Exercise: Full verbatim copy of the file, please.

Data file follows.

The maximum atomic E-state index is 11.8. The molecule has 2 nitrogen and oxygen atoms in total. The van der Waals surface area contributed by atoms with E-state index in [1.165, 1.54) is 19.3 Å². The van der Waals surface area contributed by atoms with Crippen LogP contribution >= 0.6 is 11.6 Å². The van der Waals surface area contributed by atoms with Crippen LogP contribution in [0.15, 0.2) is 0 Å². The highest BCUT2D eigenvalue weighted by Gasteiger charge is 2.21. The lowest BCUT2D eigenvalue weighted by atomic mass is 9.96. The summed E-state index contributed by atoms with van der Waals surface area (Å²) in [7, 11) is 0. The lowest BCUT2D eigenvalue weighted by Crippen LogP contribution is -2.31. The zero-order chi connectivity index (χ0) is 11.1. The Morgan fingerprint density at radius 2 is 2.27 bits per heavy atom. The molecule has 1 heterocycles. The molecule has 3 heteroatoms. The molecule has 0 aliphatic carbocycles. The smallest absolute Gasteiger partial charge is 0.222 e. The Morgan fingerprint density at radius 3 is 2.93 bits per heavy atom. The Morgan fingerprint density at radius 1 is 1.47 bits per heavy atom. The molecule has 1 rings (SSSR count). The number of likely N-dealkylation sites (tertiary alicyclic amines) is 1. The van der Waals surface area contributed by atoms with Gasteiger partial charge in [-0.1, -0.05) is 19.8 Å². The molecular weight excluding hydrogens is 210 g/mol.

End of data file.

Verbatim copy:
The maximum atomic E-state index is 11.8. The molecule has 2 nitrogen and oxygen atoms in total. The van der Waals surface area contributed by atoms with E-state index in [1.165, 1.54) is 19.3 Å². The van der Waals surface area contributed by atoms with Crippen LogP contribution >= 0.6 is 11.6 Å². The van der Waals surface area contributed by atoms with Crippen LogP contribution in [0.15, 0.2) is 0 Å². The highest BCUT2D eigenvalue weighted by Gasteiger charge is 2.21. The lowest BCUT2D eigenvalue weighted by atomic mass is 9.96. The summed E-state index contributed by atoms with van der Waals surface area (Å²) in [7, 11) is 0. The lowest BCUT2D eigenvalue weighted by Crippen LogP contribution is -2.31. The zero-order chi connectivity index (χ0) is 11.1. The Morgan fingerprint density at radius 2 is 2.27 bits per heavy atom. The molecule has 1 heterocycles. The molecule has 3 heteroatoms. The molecule has 0 aliphatic carbocycles. The smallest absolute Gasteiger partial charge is 0.222 e. The Morgan fingerprint density at radius 3 is 2.93 bits per heavy atom. The Morgan fingerprint density at radius 1 is 1.47 bits per heavy atom. The molecule has 1 rings (SSSR count). The number of likely N-dealkylation sites (tertiary alicyclic amines) is 1. The van der Waals surface area contributed by atoms with Gasteiger partial charge in [-0.1, -0.05) is 19.8 Å². The molecular weight excluding hydrogens is 210 g/mol.